The Bay Area Sports Hall of Fame introduced its newest members Tuesday as former Raiders coach and player Tom Flores, former Stanford and 49ers receiver Gene Washington, former Cal men’s basketball star Kevin Johnson and golfer George Archer were honored at a dinner in San Francisco.
Washington made the NFL’s Pro Bowl four times in his career, and broke reception records for Stanford and the 49ers. He said his induction reminded him of something another NFL legend said.
“Jim Brown said something years ago about athletes being like gladiators, and the older I become, I think the more that’s true,” Washington said. “I must have learned this at Stanford, but I think it was Homer’s ‘Illiad’ or the ‘Odyssey,’ one of the warriors said the most important thing in the life of a warrior was after he was gone, would they call my name?
“So being inducted in to the Hall of Fame here, that takes care of that. Somebody will call my name later on.”
Flores was the first Hispanic quarterback and coach in the NFL, and led the Raiders to two Super Bowl titles as a coach and owns another ring from his playing days with the 1969 Kansas City Chiefs.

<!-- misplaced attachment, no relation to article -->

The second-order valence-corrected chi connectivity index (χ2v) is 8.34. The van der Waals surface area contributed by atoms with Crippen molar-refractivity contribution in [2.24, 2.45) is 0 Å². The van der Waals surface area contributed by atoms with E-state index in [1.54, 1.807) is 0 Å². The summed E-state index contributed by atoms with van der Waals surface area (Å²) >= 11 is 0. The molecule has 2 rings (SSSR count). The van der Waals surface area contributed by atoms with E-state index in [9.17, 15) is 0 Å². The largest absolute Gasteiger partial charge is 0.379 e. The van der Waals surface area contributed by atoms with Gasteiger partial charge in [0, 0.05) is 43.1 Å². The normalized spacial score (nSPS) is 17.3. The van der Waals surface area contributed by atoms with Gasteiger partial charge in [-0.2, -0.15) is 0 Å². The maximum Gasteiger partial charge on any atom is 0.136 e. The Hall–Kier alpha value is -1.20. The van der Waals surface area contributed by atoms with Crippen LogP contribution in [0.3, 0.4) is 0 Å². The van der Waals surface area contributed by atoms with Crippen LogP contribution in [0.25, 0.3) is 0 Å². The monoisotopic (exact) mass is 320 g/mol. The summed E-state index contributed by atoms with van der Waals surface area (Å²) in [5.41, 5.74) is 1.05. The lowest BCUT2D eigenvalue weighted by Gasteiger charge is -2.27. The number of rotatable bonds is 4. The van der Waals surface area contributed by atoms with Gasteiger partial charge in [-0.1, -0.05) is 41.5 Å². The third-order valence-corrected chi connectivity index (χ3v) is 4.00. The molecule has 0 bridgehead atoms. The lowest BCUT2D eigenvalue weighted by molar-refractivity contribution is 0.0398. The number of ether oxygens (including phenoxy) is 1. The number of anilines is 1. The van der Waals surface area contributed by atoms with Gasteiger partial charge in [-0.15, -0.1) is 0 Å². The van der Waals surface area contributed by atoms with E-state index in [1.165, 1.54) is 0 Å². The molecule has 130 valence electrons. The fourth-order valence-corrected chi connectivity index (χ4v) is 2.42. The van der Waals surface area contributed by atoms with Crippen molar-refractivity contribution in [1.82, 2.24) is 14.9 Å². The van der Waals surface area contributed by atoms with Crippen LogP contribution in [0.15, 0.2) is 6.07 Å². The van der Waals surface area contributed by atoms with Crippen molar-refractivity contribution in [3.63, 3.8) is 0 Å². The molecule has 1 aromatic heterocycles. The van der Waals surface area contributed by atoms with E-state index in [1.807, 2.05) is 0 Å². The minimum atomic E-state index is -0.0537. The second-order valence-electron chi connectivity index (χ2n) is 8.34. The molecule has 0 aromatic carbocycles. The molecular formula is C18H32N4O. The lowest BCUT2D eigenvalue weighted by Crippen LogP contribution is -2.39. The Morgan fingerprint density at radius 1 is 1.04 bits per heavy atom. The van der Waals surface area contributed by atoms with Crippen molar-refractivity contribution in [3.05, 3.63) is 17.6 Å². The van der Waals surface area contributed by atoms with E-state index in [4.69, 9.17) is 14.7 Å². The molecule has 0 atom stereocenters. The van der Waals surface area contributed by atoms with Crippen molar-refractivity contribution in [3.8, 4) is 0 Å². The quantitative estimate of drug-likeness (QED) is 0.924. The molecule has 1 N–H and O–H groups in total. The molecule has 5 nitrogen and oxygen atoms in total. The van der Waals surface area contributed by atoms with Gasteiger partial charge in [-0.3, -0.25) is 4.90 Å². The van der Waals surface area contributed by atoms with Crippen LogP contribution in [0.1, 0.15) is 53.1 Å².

He said things have changed a lot since his first game with the Raiders, in 1960 at Kezar Stadium.
“No one even knew who we were,” he said of his early playing days. “We didn’t even have a home in those days, so to be acknowledged enough and honored enough to go in is quite a thrill.”
Archer, who died in 2005, won 12 PGA Tour events, including the 1969 Masters, grew up in San Francisco and often returned to The City with his family while traveling the world as a player. He was represented by his wife, Donna, at Tuesday’s ceremony.
“I think that San Francisco is such a fabulous sports town,” Donna Archer said. “The accomplishments of the athletes in different sports in San Francisco are really amazing when you think about it. And to have George in that lineup, it’s a dream come true.”
Johnson, now mayor of Sacramento, revitalized Cal basketball in the late 1980s, helping the Golden Bears end a 52-game losing streak to rival UCLA and leading them to a postseason berth for the first time in 26 years with berths in the NIT in 1986 and ’87.